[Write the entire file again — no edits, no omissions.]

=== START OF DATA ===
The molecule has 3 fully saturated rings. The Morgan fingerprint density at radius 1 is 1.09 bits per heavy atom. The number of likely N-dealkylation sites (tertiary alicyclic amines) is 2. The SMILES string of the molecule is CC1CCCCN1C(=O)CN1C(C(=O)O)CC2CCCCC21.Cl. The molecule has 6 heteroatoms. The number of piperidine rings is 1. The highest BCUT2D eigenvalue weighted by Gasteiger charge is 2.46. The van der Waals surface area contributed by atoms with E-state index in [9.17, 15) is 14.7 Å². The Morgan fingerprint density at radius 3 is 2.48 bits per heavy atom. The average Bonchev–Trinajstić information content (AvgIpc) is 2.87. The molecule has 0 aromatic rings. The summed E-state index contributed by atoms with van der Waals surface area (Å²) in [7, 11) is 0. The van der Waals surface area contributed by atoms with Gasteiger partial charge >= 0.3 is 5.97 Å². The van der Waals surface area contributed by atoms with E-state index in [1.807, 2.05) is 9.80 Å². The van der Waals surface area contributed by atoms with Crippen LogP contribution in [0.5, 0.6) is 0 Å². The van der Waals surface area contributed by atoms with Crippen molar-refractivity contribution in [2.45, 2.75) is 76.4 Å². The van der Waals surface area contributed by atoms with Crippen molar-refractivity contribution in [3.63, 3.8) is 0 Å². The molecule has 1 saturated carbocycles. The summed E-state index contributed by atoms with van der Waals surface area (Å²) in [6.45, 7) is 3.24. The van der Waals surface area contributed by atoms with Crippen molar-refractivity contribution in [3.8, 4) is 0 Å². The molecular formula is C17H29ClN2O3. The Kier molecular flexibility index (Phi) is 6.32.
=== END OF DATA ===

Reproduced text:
The molecule has 3 fully saturated rings. The Morgan fingerprint density at radius 1 is 1.09 bits per heavy atom. The number of likely N-dealkylation sites (tertiary alicyclic amines) is 2. The SMILES string of the molecule is CC1CCCCN1C(=O)CN1C(C(=O)O)CC2CCCCC21.Cl. The molecule has 6 heteroatoms. The number of piperidine rings is 1. The highest BCUT2D eigenvalue weighted by Gasteiger charge is 2.46. The van der Waals surface area contributed by atoms with E-state index in [9.17, 15) is 14.7 Å². The Morgan fingerprint density at radius 3 is 2.48 bits per heavy atom. The average Bonchev–Trinajstić information content (AvgIpc) is 2.87. The molecule has 0 aromatic rings. The summed E-state index contributed by atoms with van der Waals surface area (Å²) in [7, 11) is 0. The van der Waals surface area contributed by atoms with Gasteiger partial charge >= 0.3 is 5.97 Å². The van der Waals surface area contributed by atoms with E-state index in [1.807, 2.05) is 9.80 Å². The van der Waals surface area contributed by atoms with Crippen LogP contribution in [0.5, 0.6) is 0 Å². The van der Waals surface area contributed by atoms with Crippen molar-refractivity contribution in [2.45, 2.75) is 76.4 Å². The van der Waals surface area contributed by atoms with Crippen molar-refractivity contribution in [3.63, 3.8) is 0 Å². The molecule has 1 saturated carbocycles. The summed E-state index contributed by atoms with van der Waals surface area (Å²) in [6.45, 7) is 3.24. The van der Waals surface area contributed by atoms with Crippen molar-refractivity contribution in [3.8, 4) is 0 Å². The molecular formula is C17H29ClN2O3. The Kier molecular flexibility index (Phi) is 6.32.